How We Work
However we hear about your child we want to make sure you get the right service from the right practitioner at the right time.
Once we hear about your unborn baby / child the referral will be reviewed by a health professional.
Community health records will be accessed and the parts relevant to the referral reviewed. This is important because it means care can be directed to the right part of our service. It will then be allocated to a team member with the best skills to help.
The service documents all contact with you and your family on the electronic record of the person(s) receiving care. We use a secure health record system called SystmOne.
Records are completed carefully to ensure only personal information about the individual is recorded on their own record.
A practitioner will get in touch with you by letter or phone to arrange to see you. When the service first has direct contact with you, on the phone, or face to face, they will be able to explain your choices about record sharing to you. You have choices on how your information is shared.
- You can choose to share your health record of contact with Norfolk Children and Young People’s Health Services with other health services you may access. Known as consent to share out.
- You can choose not to share your health record of contact with Norfolk Children and Young People’s Health Services with other health services you may access. Known as dissent to share out.
- You can choose to share the health record of contact other NHS services you access with Norfolk Children and Young People’s Health Services. Known as consent to share in
- You can choose not to share the health record of contact other NHS services you access with Norfolk Children and Young People’s Health Services. Known as dissent to share in.
You will be asked about these choices at all NHS services you access.
Sharing information can be useful. It allows involved services to see the assessment and care recorded by each other, and allows you to discuss this with them. However it is a personal decision. It is your choice and your treatment will not be affected by what you decide. Your decision will be recorded on your electronic record.
Remember you can change your mind at any time. Just discuss it at your next appointment or call the service to let them know.
All staff working in our services are bound by tight confidentiality rules. Confidentiality is an important part of working with parents and carers, children and young people. We know this allows you to have confidence when talking about private and personal things. Your privacy will be protected and your information kept safe.
- A summary of the content of sessions will be kept on the electronic record. This is only viewed by those who need to see it and in accordance with your sharing wishes wherever possible.
- With your permission a practitioner may ask to discuss your care specifically with their supervisor and/or team or another service. This allows them to use their expertise to get the best care for your child.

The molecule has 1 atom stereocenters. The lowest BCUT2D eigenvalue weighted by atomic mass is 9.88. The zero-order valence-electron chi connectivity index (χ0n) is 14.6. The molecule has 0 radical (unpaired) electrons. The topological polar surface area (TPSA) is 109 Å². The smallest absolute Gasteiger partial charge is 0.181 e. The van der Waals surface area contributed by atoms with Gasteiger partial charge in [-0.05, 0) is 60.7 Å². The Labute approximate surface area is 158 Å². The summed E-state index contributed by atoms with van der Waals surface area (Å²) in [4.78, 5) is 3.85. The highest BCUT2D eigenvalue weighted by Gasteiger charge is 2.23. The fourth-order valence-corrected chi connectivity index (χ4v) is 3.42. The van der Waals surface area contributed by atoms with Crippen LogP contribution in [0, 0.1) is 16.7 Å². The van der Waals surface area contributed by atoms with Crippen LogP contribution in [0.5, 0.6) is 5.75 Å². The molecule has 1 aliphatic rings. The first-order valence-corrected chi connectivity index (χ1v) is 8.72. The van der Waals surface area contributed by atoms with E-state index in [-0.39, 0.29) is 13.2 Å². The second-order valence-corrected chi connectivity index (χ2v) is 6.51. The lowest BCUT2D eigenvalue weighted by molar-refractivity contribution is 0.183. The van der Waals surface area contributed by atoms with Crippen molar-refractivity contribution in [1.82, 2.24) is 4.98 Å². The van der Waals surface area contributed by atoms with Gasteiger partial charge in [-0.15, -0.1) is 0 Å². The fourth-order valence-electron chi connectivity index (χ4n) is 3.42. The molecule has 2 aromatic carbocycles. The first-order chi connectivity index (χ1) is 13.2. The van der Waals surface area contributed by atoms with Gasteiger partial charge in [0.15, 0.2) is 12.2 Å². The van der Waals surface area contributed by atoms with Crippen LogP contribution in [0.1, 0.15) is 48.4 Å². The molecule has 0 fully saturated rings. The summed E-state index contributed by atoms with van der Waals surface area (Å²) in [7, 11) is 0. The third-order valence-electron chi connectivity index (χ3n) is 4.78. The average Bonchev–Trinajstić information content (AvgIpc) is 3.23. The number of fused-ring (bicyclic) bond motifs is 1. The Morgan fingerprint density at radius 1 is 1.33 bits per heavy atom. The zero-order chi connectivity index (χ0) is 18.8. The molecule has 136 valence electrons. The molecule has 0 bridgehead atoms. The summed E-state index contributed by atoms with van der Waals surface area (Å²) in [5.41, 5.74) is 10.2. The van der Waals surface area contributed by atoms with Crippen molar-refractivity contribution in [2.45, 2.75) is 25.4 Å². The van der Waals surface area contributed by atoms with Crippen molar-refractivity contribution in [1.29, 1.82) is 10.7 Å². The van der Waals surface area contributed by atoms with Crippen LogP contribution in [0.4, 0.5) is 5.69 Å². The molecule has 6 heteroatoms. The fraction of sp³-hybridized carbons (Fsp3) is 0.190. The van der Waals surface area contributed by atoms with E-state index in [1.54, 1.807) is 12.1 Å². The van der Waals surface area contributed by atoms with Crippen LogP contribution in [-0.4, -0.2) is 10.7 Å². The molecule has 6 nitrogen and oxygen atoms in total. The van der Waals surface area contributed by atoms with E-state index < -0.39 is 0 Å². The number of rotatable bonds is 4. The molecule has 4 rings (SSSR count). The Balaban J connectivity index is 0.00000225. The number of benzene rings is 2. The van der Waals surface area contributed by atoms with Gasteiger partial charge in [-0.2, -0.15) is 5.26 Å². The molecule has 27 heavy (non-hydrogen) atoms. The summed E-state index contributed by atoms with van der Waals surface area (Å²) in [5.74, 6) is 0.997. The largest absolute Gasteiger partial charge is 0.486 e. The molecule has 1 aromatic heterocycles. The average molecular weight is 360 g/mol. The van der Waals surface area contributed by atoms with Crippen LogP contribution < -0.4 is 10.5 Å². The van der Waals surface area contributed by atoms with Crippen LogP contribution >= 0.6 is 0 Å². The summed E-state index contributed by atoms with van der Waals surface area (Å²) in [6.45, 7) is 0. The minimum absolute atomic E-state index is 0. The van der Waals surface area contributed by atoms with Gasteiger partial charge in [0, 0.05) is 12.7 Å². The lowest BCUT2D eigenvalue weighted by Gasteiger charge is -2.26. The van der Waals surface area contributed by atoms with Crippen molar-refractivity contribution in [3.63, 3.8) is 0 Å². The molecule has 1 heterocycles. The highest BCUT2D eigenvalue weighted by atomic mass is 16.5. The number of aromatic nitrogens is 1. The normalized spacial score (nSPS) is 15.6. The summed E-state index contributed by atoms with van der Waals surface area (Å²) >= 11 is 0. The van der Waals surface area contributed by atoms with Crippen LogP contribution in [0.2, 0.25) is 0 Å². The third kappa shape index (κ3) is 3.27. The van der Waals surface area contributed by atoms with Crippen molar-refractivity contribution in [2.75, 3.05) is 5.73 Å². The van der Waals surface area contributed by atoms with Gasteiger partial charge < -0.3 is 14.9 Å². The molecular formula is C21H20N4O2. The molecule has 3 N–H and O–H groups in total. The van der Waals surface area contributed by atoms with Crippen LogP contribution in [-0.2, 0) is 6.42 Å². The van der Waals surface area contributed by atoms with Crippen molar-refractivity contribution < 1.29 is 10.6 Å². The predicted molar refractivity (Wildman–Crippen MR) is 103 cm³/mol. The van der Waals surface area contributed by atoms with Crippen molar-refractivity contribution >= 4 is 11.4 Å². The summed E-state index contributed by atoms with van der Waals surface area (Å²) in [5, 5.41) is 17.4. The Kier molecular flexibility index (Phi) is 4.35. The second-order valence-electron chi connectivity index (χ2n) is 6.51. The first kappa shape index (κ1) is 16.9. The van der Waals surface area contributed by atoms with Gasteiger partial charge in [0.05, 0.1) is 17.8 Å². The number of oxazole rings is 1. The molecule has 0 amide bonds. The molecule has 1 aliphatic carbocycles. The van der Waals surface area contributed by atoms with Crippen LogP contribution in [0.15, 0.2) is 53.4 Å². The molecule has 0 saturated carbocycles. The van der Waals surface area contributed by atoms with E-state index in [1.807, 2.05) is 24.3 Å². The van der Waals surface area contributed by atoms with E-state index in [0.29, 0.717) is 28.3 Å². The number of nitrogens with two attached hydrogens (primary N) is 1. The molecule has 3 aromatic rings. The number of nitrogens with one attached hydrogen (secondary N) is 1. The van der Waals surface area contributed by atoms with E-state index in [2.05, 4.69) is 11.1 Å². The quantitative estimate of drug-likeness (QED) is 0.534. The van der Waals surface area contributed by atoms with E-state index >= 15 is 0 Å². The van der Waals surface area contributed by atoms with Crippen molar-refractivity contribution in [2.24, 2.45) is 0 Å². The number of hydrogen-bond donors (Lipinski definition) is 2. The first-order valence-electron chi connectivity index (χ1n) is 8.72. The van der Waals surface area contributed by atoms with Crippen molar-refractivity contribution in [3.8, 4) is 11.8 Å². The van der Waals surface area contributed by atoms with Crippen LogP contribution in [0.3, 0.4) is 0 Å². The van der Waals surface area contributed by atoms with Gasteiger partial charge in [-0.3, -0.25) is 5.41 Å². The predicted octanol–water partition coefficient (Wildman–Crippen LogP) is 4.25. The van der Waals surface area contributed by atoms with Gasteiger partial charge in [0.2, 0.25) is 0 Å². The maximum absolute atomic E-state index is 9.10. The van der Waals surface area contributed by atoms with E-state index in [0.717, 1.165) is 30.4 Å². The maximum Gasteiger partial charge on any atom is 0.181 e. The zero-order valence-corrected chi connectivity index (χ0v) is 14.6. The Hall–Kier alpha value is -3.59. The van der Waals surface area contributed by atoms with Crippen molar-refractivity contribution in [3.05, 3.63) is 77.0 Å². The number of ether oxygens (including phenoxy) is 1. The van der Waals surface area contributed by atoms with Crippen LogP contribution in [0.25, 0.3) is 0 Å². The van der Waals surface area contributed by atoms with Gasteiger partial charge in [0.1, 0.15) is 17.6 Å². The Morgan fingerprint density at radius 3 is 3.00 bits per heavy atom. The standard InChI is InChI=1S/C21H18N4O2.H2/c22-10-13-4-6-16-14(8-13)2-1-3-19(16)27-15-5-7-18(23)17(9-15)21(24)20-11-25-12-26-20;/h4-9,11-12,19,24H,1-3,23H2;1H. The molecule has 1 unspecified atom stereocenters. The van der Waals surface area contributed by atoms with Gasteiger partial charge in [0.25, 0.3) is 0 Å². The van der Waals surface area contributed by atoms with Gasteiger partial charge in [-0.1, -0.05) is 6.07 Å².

- They may discuss your family’s case anonymously with colleagues / other services to learn from each other and to share ideas that will help you and other families.
If the practitioner working with you has concerns about the safety of you and/ or your child they will if at all possible discuss this with you and you can decide next steps together.
This may include sharing confidential information with your agreement. If you do not agree the practitioner will ask for advice from their manager and / or the safeguarding team to assess if this is leaving you or your child at risk.
If they are worried that by discussing the concerns with you they may increase risks to you, or your child they may contact other services first to keep you or your child safe. This is very unusual. Our teams are keen to always work openly and honestly with families if at all possible.
If you have parental responsibility for a baby or young child you will consent to treatment for them and be involved in all decisions about care.
As children reach adolescence they become more able to understand what services they need and what would be helpful to them. This is called having the ‘competence’ to make treatment decisions for themselves.
By law children over 16 are considered to have capacity to decide for themselves. Once a child has ‘capacity’ they can consent to their own treatment, and decide for themselves who is told about their care.
All young people are different and many will have capacity before the age of 16.
If a person is under 16 there is guidance for professionals to follow to help them assess if a child is able to safely decide what treatment they consent to. You can read more about the rules on this *here*. Before a young person consents to their own care professionals need to be confident a young person can;
- Understand information given to them in relation to a decision.
- Remember the information long enough to make a decision.
- Weigh up any pros and cons using the information available.
- Communicate their decision in any way which can be recognised.
The guidance is also used to decide if a young person can choose to keep their care private and confidential from parents and carers.
It is important to say that our team will always encourage a young person to share information about their care with their loved ones. Practitioners will help a young person decide how they can comfortably share things with parents and carers. We know that parents and carers offer important support and understanding.
If young people refuse to share with their parents / carers staff will ensure they know who to contact for help if they need it.
Staff will share a young person’s confidential information without consent only if they feel the young person is at risk. If the level of concern is high they will follow safeguarding policies and procedures to keep them safe.